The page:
Showing posts from February, 2017

Snowpiercer (2013)

I think I am like most people and found out about this movie via Netflix.  Keep in mind that I am quite familiar with direct-to-video movies, enjoying many films in the 1980s and 1990s that would have been drive-in fare if that was a thing that still existed outside of a novelty at that time.  So, of course, I thought that is what Snowpiercer must be.  As luck would have it, by the time I had found out more about it, Netflix had stopped carrying it, at least on the streaming option. But I kept hearing more and more about it, much like I had other movies I had skipped over in the past for one reason or another. It is 2031, 17 years after the governments of the world attempted to solve global warming by spraying a chemical in the atmosphere, the world remains in a perpetual state of deep freeze due to the experiment.  Not just a normal ice age, but temperatures under which people freeze solid in a matter of minutes. The remainder of humanity lives packed into the Snowpiercer , a

Doctor Strange (2016)

I am constantly surprised at how many movies and television shows that Marvel Studios and Disney keeps churning out.  I figured once they got the Avengers together they would just hit us with a series of those movies until the cash cow ran dry.  Instead, it seems that they are content to make standalone movies for almost every character they can find and, failing that, throw in references everywhere. That brings us to Doctor Strange.  Another of Stan Lee and Steve Ditko's creations, he debuted in 1963 with a look similar to that of horror great Vincent Price.  Instead of getting his powers from radiation, mutation or scientific advancements, Dr. Stephen Strange learns how to control magic (as well as a healthy helping of martial arts) after an accident ends his career as a neurosurgeon.  He then goes on to use that magic to defeat the usual menagerie of bad guys. Despite starring in several of his own comic books, the figure is marginal at best, usually appearing to aid some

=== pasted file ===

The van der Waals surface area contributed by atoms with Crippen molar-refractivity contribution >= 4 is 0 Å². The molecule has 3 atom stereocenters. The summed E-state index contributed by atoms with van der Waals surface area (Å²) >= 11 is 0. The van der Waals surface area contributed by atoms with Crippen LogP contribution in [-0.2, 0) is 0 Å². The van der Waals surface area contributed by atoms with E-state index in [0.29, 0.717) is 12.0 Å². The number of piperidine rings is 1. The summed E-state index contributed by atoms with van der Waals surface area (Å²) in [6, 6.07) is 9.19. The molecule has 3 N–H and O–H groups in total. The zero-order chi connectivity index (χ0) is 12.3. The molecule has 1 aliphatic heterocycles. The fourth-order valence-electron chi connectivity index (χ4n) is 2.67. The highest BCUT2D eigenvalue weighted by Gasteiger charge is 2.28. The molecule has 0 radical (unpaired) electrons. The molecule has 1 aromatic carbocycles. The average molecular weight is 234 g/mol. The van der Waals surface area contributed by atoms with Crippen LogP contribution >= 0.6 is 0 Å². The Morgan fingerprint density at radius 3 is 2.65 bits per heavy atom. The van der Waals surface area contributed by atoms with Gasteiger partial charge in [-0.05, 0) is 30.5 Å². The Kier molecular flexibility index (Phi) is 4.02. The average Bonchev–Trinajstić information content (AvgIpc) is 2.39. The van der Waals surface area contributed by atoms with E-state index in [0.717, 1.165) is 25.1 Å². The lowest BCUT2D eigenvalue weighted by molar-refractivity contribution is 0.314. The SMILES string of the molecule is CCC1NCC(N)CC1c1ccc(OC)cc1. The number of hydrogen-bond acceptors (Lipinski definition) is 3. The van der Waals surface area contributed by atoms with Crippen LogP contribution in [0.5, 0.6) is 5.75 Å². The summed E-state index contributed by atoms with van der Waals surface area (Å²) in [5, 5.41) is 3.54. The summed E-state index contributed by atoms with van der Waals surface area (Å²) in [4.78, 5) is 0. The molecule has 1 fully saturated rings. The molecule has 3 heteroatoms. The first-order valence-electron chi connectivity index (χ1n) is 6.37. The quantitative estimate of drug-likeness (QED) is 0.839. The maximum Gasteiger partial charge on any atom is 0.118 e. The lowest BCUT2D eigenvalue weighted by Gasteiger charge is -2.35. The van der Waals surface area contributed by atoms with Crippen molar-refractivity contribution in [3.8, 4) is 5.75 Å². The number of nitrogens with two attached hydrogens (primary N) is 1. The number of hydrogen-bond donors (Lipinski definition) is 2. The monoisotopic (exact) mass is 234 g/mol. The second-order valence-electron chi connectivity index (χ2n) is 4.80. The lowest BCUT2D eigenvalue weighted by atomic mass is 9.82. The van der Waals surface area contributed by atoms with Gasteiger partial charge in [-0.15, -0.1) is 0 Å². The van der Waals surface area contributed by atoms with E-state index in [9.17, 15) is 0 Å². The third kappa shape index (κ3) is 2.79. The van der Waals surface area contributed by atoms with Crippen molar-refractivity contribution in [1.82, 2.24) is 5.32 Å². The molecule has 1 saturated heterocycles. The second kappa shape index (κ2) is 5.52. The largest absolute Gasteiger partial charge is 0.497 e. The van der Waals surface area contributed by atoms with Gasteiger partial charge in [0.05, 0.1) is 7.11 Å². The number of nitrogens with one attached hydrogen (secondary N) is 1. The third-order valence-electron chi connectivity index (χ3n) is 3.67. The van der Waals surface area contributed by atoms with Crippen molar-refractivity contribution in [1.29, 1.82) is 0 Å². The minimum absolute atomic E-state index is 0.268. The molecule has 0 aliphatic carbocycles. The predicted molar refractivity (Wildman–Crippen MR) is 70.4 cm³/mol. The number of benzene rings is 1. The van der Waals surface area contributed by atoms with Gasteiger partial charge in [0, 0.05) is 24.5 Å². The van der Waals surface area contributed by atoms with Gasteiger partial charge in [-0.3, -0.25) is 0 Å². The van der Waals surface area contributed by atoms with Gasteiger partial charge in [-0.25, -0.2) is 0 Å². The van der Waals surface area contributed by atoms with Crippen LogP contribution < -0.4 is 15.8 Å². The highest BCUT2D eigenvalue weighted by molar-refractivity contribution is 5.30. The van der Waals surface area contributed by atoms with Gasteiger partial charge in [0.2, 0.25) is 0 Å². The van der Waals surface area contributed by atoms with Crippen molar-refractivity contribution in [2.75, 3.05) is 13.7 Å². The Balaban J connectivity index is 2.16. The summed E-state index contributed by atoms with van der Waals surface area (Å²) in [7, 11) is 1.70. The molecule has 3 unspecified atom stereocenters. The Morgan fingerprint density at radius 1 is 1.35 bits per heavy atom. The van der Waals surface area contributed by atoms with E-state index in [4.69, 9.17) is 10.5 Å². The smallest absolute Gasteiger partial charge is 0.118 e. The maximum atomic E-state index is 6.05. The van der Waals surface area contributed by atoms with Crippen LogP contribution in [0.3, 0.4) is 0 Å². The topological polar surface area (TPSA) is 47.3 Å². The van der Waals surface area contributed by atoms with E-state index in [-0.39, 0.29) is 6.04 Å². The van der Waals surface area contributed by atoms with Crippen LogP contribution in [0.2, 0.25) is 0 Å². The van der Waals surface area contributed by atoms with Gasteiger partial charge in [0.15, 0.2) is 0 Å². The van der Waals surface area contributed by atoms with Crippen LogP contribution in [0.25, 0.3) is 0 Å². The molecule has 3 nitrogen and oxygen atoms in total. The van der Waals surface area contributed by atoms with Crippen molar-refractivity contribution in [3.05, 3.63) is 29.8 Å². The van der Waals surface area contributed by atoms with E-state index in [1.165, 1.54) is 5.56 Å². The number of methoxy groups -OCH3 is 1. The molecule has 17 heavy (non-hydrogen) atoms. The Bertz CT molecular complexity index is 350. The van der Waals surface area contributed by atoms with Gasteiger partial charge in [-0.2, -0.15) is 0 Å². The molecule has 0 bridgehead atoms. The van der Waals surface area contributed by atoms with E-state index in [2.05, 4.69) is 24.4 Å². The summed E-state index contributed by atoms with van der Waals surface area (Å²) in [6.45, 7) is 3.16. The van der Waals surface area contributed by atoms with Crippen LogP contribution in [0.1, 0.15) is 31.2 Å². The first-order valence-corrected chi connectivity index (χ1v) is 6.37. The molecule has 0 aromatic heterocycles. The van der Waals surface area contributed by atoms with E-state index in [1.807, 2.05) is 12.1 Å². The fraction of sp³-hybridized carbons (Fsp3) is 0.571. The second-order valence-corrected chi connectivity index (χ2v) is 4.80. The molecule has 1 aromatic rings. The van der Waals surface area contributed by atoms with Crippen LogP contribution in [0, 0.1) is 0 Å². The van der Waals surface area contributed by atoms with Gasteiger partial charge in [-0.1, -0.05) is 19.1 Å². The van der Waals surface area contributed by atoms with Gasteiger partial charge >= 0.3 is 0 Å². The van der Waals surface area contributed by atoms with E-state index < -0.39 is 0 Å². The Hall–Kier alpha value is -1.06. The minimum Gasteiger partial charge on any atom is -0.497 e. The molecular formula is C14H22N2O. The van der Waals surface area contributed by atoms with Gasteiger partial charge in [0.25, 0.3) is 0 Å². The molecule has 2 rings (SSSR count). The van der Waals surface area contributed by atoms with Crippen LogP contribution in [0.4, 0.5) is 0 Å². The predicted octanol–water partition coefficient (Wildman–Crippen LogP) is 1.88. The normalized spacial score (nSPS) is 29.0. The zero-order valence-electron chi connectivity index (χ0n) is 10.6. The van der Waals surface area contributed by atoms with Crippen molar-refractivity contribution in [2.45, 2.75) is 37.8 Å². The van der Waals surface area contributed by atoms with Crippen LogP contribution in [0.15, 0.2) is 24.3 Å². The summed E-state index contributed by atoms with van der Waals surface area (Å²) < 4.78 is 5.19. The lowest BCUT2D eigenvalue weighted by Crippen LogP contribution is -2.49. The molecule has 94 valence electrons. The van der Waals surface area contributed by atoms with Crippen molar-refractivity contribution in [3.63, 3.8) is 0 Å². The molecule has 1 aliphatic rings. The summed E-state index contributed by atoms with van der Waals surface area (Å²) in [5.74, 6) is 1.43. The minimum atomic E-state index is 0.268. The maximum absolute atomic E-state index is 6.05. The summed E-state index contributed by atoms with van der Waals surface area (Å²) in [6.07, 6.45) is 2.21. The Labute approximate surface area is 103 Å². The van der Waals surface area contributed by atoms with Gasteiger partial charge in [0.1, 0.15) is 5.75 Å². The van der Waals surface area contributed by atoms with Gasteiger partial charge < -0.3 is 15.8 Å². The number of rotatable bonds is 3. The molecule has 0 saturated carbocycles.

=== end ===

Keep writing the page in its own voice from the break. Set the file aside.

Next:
The Invasion (2007)

Invasion of the Body Snatchers seems to have survived the test of time.  Jack Finney's original novel, simply titled The Body Snatchers , remains a creepy classic to this day.  And, while the novel largely worked the paranoia of people becoming slaves to routine and losing touch with their humanity, the resulting 1950s sci-fi classic used the aliens as a stand-in for America's fear of communist infiltrators during the Cold War. The movie got a big-budget remake in 1978 and, while it didn't have the same impact as the original, it still has that nice bit of '70s nastiness that makes it enjoyable.  Too bad Abel Ferrara's 1993 version fell flat. Thinking it was time to bring it back again, David Kajganich was hired to write a script and up and coming German director Oliver Hirschbiegel was set to direct.  Nicole Kidman got the lead, and a then not-so-well-known British actor named Daniel Craig got the supporting role.  The ideas that Kajganich came up with were

The Princess Bride (1987)

Geeks have a habit of quoting movies constantly.  I'm not just talking about movie nerds, but the geek community in general.  Not things like "Hasta la vista, baby," or "Make my day," but rather lines from Monty Python and the Holy Grail and such.  The Princess Bride happens to be one of those movies. From people going around claiming to be Inigo Montoya to memes criticizing the misuse of the English language, this modest movie has become a part of pop culture over the last 30 years.  It goes from everything from me remembering an internet user from the early 1990s going by "Dread Pirate Roberts" to the operator of the Silk Road website using the same handle.  Whether William Goldman and Rob Reiner intended it, the film's influence equals, and often exceeds, the intended blockbusters of the 1980s. As a young boy (Fred Savage) stays home sick in bed, his grandfather (Peter Falk) shows up to give him a bit of cheer.  Grandfather has brought alo